We Have to Know How Much is Enough
Today I walked around the patch of desert full of fan palms and cactus. I have love on my mind as I often do these days and ponder goals almost as old as I am, with hopes too big to carry all at once. I start out early in May knowing how fast the heat comes on here and living in a troubled country, with all the restrictions, the pandemic, isolation is the practice now, a regular way of life for us and a way to survive, and thrive following our stay at home plans. The cactus blooms this time of year, its yellow flowers with cups like angel’s wings, papery to the touch. I wait for them and all their crazy blooming at the start of the giant bouts of heat that come on and off in the desert summer and always it’s time to run for cover, when even the tough-skinned lizard in my garden hides under the aloe plants as long as needed. That’s how it is now, longing for what is not there any more and walking with what still is. The mesquite trees covered in pods, green with new life, one pod as a time. And I remember the kiss on a day like this, one that seemed like it could never end, not for any reason, no, no reason at all. Who wouldn’t hope for it to come back again? As it is, I plan to propagate the lavender later today, each small cutting slipped into the fresh earth, all its dreamy purple life to come by September, what will come back all aglow in the morning light, one purple bud after another.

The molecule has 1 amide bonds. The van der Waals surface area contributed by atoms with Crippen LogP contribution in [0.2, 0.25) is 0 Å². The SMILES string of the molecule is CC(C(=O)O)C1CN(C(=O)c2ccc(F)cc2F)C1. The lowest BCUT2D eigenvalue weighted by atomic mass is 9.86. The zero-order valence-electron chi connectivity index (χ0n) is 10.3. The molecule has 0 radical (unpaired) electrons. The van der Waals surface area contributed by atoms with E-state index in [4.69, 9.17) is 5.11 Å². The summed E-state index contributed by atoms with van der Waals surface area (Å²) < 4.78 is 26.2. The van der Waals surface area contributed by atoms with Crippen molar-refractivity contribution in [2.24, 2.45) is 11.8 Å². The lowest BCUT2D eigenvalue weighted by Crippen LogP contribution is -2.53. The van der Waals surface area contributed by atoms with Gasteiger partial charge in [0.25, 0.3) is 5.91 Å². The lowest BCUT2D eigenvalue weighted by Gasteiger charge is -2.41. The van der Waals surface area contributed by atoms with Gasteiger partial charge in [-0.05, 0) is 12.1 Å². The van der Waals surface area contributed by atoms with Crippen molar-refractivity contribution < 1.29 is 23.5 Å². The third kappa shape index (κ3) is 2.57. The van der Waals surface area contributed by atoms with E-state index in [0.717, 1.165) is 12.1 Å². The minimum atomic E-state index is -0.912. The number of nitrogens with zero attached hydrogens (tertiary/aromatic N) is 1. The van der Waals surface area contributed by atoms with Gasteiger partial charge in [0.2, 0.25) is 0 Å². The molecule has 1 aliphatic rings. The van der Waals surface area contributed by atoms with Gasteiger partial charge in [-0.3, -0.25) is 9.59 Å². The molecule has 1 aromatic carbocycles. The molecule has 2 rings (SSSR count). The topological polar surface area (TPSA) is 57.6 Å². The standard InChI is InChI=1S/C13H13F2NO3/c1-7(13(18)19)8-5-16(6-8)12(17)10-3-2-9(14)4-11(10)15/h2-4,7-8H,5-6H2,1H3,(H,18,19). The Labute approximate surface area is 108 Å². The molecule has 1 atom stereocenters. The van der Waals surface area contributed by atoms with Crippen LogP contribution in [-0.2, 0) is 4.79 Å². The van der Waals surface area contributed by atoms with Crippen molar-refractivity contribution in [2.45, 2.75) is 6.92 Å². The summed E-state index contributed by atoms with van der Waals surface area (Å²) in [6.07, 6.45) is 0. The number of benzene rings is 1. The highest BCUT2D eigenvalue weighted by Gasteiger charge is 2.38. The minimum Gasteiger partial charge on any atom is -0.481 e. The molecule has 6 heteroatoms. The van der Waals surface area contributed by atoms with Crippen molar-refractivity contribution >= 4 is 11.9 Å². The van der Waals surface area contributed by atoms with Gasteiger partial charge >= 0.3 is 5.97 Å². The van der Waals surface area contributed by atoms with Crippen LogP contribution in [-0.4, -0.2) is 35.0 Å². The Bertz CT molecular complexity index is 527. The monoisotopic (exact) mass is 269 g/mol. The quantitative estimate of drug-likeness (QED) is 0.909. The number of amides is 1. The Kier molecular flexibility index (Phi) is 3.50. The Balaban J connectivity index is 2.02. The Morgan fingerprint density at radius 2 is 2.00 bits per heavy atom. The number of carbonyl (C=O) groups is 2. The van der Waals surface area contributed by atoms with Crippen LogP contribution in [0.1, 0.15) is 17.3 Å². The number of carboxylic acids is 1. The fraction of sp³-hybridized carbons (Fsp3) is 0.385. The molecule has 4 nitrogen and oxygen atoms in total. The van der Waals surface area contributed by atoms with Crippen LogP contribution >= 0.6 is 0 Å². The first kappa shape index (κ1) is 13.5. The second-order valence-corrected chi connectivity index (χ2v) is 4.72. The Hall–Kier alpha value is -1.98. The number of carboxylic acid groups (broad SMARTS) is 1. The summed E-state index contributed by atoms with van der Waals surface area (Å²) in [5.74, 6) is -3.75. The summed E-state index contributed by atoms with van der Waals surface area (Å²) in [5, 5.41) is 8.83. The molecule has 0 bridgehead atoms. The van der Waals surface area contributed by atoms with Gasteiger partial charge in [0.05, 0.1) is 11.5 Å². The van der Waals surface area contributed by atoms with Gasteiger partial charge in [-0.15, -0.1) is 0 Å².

Charlene Langfur is an organic gardener, a Syracuse University Graduate Writing Fellow and her most recent publications include a series of poems in Weber, and poems in The North Dakota Quarterly and the Inkwell Journal.